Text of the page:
There's a conventional wisdom about population growth that sees the future of humanity as a cauldron of despair, poverty, and constant war over depleted natural resources. That may indeed be our future, but acclaimed documentarian Jessica Yu makes a compelling argument that overpopulation won't be the cause of humanity's downfall in her film Misconception.

Framing the movie with the compelling discourse of Swedish doctor and statistician Hans Rosling, Yu tells tells three disparate stories involving reproduction.

There's a droll tale of woe involving Bao Jianxin, a 29-year-old Beijing bachelor whose country's strict one-child policy, along with the culture's devaluation of girls, has left single men with few options in finding a mate. Yu follows the unrealistically picky Bao on his quixotic quest for the perfect woman.

Yu then focuses on a small-town Canadian activist, Denise Mountenay, on the eve of her trip to New York to speak at the United Nations. Denise is a faith-based activist, who decries the use of birth control and abortion in other countries. It's eventually revealed that her own past, involving multiple abortions and drug addiction, fuels her passion for her cause. Yu treats her fairly, and shows that she means well, but as Denise proselytizes to everyone she encounters, patronizingly telling every Chinese person she meets that she "loves China," for example, before haranguing them about their country's reproductive policies, it becomes more and more clear that her personal beliefs stem from a very privileged perspective, and are not relevant in the larger world.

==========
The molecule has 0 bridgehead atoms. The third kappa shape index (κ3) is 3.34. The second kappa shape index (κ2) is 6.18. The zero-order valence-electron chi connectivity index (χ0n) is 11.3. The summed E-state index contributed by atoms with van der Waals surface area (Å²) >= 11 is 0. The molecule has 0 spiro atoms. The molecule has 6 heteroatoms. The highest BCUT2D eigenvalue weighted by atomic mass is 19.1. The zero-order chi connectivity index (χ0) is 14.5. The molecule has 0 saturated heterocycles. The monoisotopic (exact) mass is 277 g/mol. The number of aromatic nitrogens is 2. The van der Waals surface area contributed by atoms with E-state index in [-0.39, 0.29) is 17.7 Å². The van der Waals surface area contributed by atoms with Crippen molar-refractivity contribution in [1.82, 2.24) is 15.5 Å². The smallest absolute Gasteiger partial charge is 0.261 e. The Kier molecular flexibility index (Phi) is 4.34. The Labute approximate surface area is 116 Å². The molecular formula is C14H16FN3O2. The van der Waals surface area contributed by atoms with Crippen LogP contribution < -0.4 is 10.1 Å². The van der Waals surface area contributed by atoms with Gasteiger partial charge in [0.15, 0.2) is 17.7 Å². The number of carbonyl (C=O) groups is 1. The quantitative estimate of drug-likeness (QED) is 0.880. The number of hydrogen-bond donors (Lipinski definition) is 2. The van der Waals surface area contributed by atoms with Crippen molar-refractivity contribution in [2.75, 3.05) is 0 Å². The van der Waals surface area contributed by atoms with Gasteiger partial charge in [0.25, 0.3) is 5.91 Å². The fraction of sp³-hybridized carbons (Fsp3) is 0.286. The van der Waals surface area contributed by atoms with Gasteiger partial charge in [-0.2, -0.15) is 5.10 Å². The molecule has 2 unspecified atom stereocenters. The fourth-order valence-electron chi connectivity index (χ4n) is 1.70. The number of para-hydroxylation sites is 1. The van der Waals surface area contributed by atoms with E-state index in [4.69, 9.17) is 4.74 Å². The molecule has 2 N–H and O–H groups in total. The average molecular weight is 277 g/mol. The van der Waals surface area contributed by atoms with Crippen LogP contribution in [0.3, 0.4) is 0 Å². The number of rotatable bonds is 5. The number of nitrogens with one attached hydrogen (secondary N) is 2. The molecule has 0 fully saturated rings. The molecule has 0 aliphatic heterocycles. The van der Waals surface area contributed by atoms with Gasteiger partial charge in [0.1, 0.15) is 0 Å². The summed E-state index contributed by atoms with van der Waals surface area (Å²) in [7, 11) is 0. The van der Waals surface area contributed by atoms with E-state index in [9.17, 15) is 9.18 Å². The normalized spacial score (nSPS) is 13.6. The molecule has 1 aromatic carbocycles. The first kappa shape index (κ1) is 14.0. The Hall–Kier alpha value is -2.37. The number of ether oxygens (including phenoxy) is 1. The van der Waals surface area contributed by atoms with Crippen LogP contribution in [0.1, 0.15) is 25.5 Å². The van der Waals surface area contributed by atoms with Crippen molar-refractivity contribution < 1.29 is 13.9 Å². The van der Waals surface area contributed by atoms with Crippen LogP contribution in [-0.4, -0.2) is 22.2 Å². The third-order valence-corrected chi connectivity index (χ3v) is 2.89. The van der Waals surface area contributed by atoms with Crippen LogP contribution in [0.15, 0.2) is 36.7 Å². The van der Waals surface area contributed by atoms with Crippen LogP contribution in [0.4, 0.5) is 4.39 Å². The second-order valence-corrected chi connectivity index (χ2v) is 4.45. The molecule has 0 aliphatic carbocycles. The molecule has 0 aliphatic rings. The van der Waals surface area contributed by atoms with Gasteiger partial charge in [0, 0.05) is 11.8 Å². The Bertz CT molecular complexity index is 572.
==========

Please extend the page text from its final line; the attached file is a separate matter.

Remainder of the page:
Denise's tunnel vision is thrown into sharp relief by the third and most moving segment of the documentary, which tells the tale of Ugandan journalist Gladys Kalibbala. Gladys uses her column to help find the parents of abandoned and lost children. She's a genuinely heroic figure, engaged in a daily struggle to help the most vulnerable people in her community. As she deals with the unwanted children of impossible circumstances, the enormity of the problem she faces makes Denise's efforts seem all the more misguided, even enraging. Gladys sees first-hand the need that Rosling expresses for women to be empowered over their own reproductive lives, while Denise's faith-based efforts enable those who would deprive women of agency, leading to more unwanted children and more poverty.

As Yu has shown with fascinating work like In the Realms of the Unreal, and the brilliantly conceived, underseen Protagonist, she's a cerebral filmmaker, but one who brings a unique and cinematic perspective to her subject matter. Misconception uses these three engaging stories, clever animation, and Rosling's intellectual insight to convey the true nature of the threat of overpopulation, but it's also worthwhile in simply telling three great stories, by turns amusing, aggravating, and profoundly moving.